What is Zero Trust Architecture? – Antivirus and Security – Tecnoblog

The model is based on the constant verification of credentials, even when inside the network. See below, what is architecture Zero Trust, understand the needs for implementation, its main advantages and the points of attention needed when choosing the architecture.


What is Zero Trust architecture? (Image: Vitor Padua/Tecnoblog)

I don’t even trust my shadow

If the idea were to define architecture with a pun or popular saying, this phrase would be perfect. The architecture Zero Trust assumes the network has been compromised and challenges the user or device to prove they are not an attacker. The model requires rigorous identity verification for each user and device when trying to access resources on a network, even if it is already within its perimeter.

The architecture also provides the ability to limit a user’s access once within the network, preventing the attacker from extending access from one part of the network to complete freedom across all applications involved in it.

A traditional or perimeter security approach focuses on keeping attackers out of the network but is vulnerable to users and devices already connected to the network.

Traditional network security architecture uses firewalls, VPNs, Access Controls, IDS, IPS, SIEMs and gateways from e-mail creating multiple layers of perimeter security that cyber attackers have learned to breach.

The “verify and trust” strategy treats users who are connected within the network by default as trusted. Someone with the correct user credentials can be admitted to the full set of sites, applications, or devices.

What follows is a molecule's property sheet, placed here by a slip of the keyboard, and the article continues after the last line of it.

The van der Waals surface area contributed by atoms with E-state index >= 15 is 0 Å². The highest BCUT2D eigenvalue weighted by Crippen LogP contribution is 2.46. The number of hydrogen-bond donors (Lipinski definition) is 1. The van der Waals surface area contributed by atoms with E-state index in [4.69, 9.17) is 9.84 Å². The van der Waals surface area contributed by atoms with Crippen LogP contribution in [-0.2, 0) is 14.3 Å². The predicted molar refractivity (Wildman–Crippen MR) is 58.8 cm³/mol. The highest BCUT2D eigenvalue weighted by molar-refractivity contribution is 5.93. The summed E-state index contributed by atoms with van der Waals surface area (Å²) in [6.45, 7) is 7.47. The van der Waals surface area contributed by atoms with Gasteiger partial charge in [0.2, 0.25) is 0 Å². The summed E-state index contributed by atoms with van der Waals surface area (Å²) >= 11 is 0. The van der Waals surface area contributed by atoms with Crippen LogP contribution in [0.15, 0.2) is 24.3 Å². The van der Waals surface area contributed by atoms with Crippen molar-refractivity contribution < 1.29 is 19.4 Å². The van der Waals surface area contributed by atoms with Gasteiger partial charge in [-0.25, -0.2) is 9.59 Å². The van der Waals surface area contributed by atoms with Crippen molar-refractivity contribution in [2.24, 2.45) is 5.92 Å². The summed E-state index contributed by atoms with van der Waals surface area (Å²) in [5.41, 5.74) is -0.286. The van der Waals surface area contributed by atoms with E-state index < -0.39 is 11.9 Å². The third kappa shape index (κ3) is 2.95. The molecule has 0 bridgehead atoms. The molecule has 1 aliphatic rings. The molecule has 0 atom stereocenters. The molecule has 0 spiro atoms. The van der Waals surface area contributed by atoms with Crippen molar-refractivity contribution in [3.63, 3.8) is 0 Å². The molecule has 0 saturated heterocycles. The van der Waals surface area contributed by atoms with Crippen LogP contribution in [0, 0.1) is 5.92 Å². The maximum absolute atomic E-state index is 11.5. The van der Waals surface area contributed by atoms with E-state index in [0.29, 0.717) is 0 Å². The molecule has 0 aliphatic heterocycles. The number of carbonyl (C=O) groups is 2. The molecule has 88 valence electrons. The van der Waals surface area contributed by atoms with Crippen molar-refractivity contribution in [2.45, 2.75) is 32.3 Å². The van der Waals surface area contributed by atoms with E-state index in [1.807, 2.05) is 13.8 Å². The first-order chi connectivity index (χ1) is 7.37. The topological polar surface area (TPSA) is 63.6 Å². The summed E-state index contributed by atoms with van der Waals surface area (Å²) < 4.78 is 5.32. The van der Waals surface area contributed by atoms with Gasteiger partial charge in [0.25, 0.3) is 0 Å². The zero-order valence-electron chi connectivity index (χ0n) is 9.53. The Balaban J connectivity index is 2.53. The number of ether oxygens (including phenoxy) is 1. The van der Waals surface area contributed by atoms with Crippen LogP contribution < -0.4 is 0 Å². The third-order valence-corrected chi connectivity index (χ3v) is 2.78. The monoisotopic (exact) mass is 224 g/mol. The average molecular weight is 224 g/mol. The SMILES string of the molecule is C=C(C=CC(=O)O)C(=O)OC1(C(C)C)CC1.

Default network protection scheme and Zero Trust model (Image: McAfee/Disclosure)
Default network protection scheme and Zero Trust model (Image: McAfee/Disclosure)

How to implement

THE Zero Trust This may seem complex, but adopting this security model can be relatively simple with a technology partner. For example, the Cloudflare One is a SASE platform that combines network services with a Zero Trust embedded in user and device access.

Other companies famous for their services Zero Trust are the Cisco e McAfee. This is the easiest possibility to implement the architecture, another option would be to assemble a robust IT team to remodel the entire corporate network environment, but taking into account the required “pillars” that were defined by the National Institute of Standards & Technology (NIST).

  • All data sources and services are considered resources;
  • All communication is secure, regardless of network location; network location does not imply trust;
  • Access to individual enterprise resources is granted per connection; the requester’s trust is assessed before access is granted;
  • Access to resources is determined by policy (rules), including the transparent state of the user’s identity and the system making the request, and may include other behavioral attributes (such as operational history);
  • User authentication is dynamically and strictly enforced before access is allowed; this is a constant cycle of access, threat scanning and assessment, adaptation and ongoing authentication.

Advantages of Zero Trust

THE Zero Trust detects the following methods more quickly and usually stops them before a system intrusion occurs.

  • E-mails from phishing targeted at employees;
  • Lateral movement through the corporate network;
  • redirect a shell for a service to compromise a corporate machine;
  • Stolen developer password;
  • Stolen application database credentials;
  • Database extraction via host of compromised application;
  • Host of compromising application used through privileged workstation;
  • Use developer password to elevate developer privileges host of the application;
  • Access workstation with privileges by installing keylogger via escalation of local privileges on the target workstation.

In terms of business security, there are no disadvantages for using the architecture Zero Trust. The point of attention is to inform and explain to employees the need for protection so that they are not afraid to use it or try to circumvent the system for some reason. The famous “each in their own square”.

With information: Cloudflare, McAfee, Cisco.

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